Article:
3. It’s a romantic drama first, a con movie second, and it’s oddly self-serious
It’s like a whole movie about these two from Oceans 11
Focus so clearly and desperately wants to be the best thing to happen to the con movie since Oceans 11, but imagine if Oceans 11 had spent way more time focusing on George Clooney and Julia Roberts’ relationship and less on the casino heist. That’s pretty much what Focus does, with Smith’s character falling in love with Robbie’s character astonishingly fast. That doesn’t have to be a bad thing, though. You just need to adjust your expectations because if you think you’re getting a heist movie you’ll be disappointed. You also need to expect them to take all of it surprisingly seriously, with very, very few moments for Smith’s signature charm. This was intentional, as he explained in a recent interview, “I think I’m coming into a different time in my career. I’ve been the goofy kid growing up. I always enjoyed the comedic aspect of relating to women and even on camera it was always the funny take on it. This is the first time in my career that the role was steamy, full-on man-ness. It’s an uncomfortable space for me. The natural instinct is when the moment is serious, that is the prefect time for the joke. To be constantly pulling away from that and living in the seriousness and sexiness of a moment was a little uncomfortable for me.”
4. The movie is rarely smarter than you are just as Margot Robbie is never smarter than Will Smith
You want a con movie – or in this case a con movie with a lot of romantic drama – to surprise you. You want to see charismatic yet flawed individuals pulling off some crazy heist, and you want to not have figured out how they did it until the explanation finally arrives at the end. The two most important things are that you don’t see the twists coming, and at least in the moment that you get the explanation it totally works for you. Now, as soon as the movie is over and you’re walking out of the theater (or away from your TV) you might give into the inevitable, “Wait a minute…” nitpicking, noticing potential plot holes the film either did not or simply papered over. And then you might find yourself watching that same movie to pick up all the things you might have missed.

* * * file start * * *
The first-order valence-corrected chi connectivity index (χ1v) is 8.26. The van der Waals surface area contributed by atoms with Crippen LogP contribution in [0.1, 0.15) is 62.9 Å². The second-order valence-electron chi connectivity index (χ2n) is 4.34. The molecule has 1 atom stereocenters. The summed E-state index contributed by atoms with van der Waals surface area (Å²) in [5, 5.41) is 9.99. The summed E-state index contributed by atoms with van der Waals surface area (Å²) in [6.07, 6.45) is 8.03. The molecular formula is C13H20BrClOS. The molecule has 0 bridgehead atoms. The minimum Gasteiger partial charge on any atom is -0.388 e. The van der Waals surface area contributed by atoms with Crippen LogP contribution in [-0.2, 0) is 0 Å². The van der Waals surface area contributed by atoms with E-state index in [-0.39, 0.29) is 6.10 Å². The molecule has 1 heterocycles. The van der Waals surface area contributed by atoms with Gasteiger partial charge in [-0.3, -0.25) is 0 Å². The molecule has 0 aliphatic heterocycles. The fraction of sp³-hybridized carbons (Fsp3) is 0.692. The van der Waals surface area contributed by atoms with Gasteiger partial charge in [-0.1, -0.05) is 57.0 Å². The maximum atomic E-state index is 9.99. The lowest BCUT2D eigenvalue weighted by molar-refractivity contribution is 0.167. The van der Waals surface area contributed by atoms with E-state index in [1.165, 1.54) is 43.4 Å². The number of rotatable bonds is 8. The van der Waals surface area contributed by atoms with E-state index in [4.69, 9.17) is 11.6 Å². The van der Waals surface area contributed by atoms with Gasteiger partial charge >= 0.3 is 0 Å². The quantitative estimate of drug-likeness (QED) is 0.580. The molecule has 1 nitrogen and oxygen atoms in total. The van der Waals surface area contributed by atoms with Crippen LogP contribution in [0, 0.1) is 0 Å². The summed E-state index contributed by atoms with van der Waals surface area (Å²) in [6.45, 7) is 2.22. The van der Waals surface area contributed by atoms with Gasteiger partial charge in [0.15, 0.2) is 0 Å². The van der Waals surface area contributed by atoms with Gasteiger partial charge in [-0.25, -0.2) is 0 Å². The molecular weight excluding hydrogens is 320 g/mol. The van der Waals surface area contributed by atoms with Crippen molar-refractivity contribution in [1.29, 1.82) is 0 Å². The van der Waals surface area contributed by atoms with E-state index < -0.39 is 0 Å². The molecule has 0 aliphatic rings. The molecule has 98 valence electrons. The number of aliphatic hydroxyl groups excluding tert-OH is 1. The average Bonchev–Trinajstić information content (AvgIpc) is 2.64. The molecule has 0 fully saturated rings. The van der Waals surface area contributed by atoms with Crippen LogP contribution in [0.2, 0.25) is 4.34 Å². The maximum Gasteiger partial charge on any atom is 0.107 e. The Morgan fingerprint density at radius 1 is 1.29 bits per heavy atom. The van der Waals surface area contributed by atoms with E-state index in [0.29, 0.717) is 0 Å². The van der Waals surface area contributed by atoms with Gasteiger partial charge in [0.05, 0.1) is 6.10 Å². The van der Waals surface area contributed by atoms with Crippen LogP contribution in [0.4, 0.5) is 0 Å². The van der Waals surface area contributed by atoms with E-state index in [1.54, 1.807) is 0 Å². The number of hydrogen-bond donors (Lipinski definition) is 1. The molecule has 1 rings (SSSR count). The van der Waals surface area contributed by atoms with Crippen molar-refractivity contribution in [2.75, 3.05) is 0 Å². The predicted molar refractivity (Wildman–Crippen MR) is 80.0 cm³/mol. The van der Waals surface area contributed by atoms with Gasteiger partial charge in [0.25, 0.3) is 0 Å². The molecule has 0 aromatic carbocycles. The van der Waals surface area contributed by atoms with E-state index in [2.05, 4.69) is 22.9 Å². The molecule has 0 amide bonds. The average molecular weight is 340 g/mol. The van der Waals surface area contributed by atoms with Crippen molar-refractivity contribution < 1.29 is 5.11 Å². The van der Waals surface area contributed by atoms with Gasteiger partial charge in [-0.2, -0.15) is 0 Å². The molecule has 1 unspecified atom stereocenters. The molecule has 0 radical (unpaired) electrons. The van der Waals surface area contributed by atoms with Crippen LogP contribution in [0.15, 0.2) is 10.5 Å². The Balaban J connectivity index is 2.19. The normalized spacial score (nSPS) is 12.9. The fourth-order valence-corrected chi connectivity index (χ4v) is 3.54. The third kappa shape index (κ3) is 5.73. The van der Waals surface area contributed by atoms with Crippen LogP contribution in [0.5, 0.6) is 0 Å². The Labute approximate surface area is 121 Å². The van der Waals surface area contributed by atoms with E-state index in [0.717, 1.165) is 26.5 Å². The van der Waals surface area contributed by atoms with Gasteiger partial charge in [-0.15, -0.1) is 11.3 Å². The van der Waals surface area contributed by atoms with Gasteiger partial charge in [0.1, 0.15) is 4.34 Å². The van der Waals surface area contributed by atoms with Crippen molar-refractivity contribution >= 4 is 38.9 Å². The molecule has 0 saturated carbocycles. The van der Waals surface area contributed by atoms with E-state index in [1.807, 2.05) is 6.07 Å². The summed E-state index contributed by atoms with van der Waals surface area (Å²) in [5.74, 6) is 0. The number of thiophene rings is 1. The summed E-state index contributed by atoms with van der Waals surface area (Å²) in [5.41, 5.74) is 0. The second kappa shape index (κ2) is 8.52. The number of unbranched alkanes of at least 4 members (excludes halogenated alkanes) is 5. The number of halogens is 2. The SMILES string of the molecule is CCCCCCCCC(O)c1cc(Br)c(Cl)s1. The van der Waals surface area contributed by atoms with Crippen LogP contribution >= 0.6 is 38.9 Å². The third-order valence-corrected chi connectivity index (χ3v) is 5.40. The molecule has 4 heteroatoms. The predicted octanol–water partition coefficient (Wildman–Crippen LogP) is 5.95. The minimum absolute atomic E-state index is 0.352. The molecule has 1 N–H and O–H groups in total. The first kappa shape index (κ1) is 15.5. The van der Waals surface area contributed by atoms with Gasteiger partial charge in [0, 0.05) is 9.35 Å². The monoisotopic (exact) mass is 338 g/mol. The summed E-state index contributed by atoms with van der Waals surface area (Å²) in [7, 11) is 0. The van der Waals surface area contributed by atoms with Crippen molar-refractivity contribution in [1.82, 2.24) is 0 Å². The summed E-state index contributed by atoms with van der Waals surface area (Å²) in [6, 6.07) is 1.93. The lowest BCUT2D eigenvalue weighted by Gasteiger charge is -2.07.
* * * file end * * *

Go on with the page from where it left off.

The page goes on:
The problem with Focus is that its eventual explanation for its two cons, one at the halfway point and the other at the end, don’t totally work in the moment. You don’t instantly marvel at Will Smith’s cleverness. Instead, you realize how kind of goofy the explanation was, instantly questioning how well it actually hangs together, and chastising the movie for continually marginalizing Margot Robbie. Yes, she is an undeniably sexy woman, her laugh lights up a room, and you forget everything you were thinking as soon as you see her because staring at her is like staring into the sun. Blah, blah, blah. Hot, brassy blonde. We get it, but her character is used as an almost literal-prop on more than one occasion. That she manages to be so likable is a testament to Robbie’s abilities. She was clearly capable of giving this movie more than it asked of her. As NPR’s Monkey See put it:
I found myself waiting and waiting for a victory for Jess. Spoiler alert: it never came. I wanted her to show her mettle, to turn out to be smarter than Nicky (who consistently condescends to her) gives her credit for, and to be the best kind of dame in a fizzy romantic caper movie — the equal partner who may not look like one on the surface and who lives to be underestimated and then make you pay for it.
You wait for that to happen partially because that’s how it’s been done in other movies, like Maverick, but also because Robbie manages to make Jess so surprisingly likable that seeing her marginalized is all the more upsetting.
5. Some of the best dramatic moments as well as most regrettable bits of dialog turn out to be in service to the con
Focus may not have a single honest emotional moment from Will Smith’s character because his every dramatic moment could be said to be all part of his master plan, although a moment of true honesty is surely there a couple of times. Similarly, multiple times characters speak in such extreme clichés you find yourself rolling your eyes only to later learn they were actually playing up the con of the moment. Those two elements combine to mean that what might seem like strengths turn out to be kind of hollow and apparent weaknesses are intentional.
Ultimately, Focus is a classic example of an airplane/lazy Sunday afternoon “let’s see what’s on TV” movie in that if you encounter it when you’re not expecting something amazing you’ll be pleasantly surprised at how much charm it has on display. Otherwise, you might find yourself lamenting that there was a really great movie just dying to break out. Instead, we got Focus.